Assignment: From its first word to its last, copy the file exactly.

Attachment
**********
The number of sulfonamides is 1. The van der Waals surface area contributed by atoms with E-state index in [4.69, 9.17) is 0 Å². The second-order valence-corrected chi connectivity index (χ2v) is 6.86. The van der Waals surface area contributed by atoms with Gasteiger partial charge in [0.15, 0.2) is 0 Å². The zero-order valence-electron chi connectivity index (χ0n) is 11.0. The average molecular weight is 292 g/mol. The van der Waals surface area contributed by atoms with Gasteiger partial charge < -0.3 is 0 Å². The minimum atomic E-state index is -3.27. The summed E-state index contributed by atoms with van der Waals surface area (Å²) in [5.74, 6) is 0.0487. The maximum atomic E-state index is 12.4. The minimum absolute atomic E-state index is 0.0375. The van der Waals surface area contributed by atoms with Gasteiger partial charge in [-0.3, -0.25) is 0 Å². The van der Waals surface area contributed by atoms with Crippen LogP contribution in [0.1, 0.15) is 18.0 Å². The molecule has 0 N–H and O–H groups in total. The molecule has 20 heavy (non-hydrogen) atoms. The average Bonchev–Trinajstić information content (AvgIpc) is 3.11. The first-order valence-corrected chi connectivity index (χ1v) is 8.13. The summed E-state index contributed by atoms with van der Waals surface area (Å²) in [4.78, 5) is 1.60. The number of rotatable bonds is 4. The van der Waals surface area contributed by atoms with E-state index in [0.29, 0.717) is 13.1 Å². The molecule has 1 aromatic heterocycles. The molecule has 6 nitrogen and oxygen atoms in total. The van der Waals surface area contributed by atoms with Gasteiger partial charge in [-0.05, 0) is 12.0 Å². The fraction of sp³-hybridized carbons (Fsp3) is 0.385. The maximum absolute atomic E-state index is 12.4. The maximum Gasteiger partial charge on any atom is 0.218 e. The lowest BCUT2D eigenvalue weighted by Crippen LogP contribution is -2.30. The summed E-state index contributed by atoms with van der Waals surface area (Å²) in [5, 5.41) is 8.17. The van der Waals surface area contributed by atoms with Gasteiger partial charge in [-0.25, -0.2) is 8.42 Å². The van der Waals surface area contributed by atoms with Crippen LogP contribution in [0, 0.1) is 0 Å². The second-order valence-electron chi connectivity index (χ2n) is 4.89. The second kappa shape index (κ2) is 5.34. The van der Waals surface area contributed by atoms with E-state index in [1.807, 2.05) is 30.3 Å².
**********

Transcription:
The number of sulfonamides is 1. The van der Waals surface area contributed by atoms with E-state index in [4.69, 9.17) is 0 Å². The second-order valence-corrected chi connectivity index (χ2v) is 6.86. The van der Waals surface area contributed by atoms with Gasteiger partial charge in [0.15, 0.2) is 0 Å². The zero-order valence-electron chi connectivity index (χ0n) is 11.0. The average molecular weight is 292 g/mol. The van der Waals surface area contributed by atoms with Gasteiger partial charge < -0.3 is 0 Å². The minimum atomic E-state index is -3.27. The summed E-state index contributed by atoms with van der Waals surface area (Å²) in [5.74, 6) is 0.0487. The maximum atomic E-state index is 12.4. The minimum absolute atomic E-state index is 0.0375. The van der Waals surface area contributed by atoms with Gasteiger partial charge in [-0.3, -0.25) is 0 Å². The van der Waals surface area contributed by atoms with Crippen LogP contribution in [0.1, 0.15) is 18.0 Å². The molecule has 0 N–H and O–H groups in total. The molecule has 20 heavy (non-hydrogen) atoms. The average Bonchev–Trinajstić information content (AvgIpc) is 3.11. The first-order valence-corrected chi connectivity index (χ1v) is 8.13. The summed E-state index contributed by atoms with van der Waals surface area (Å²) in [4.78, 5) is 1.60. The number of rotatable bonds is 4. The van der Waals surface area contributed by atoms with E-state index in [0.29, 0.717) is 13.1 Å². The molecule has 1 aromatic heterocycles. The molecule has 6 nitrogen and oxygen atoms in total. The van der Waals surface area contributed by atoms with Gasteiger partial charge in [-0.05, 0) is 12.0 Å². The fraction of sp³-hybridized carbons (Fsp3) is 0.385. The maximum absolute atomic E-state index is 12.4. The maximum Gasteiger partial charge on any atom is 0.218 e. The lowest BCUT2D eigenvalue weighted by Crippen LogP contribution is -2.30. The summed E-state index contributed by atoms with van der Waals surface area (Å²) in [5, 5.41) is 8.17. The van der Waals surface area contributed by atoms with Gasteiger partial charge in [-0.25, -0.2) is 8.42 Å². The van der Waals surface area contributed by atoms with Crippen LogP contribution in [0, 0.1) is 0 Å². The second-order valence-electron chi connectivity index (χ2n) is 4.89. The second kappa shape index (κ2) is 5.34. The van der Waals surface area contributed by atoms with E-state index in [1.807, 2.05) is 30.3 Å².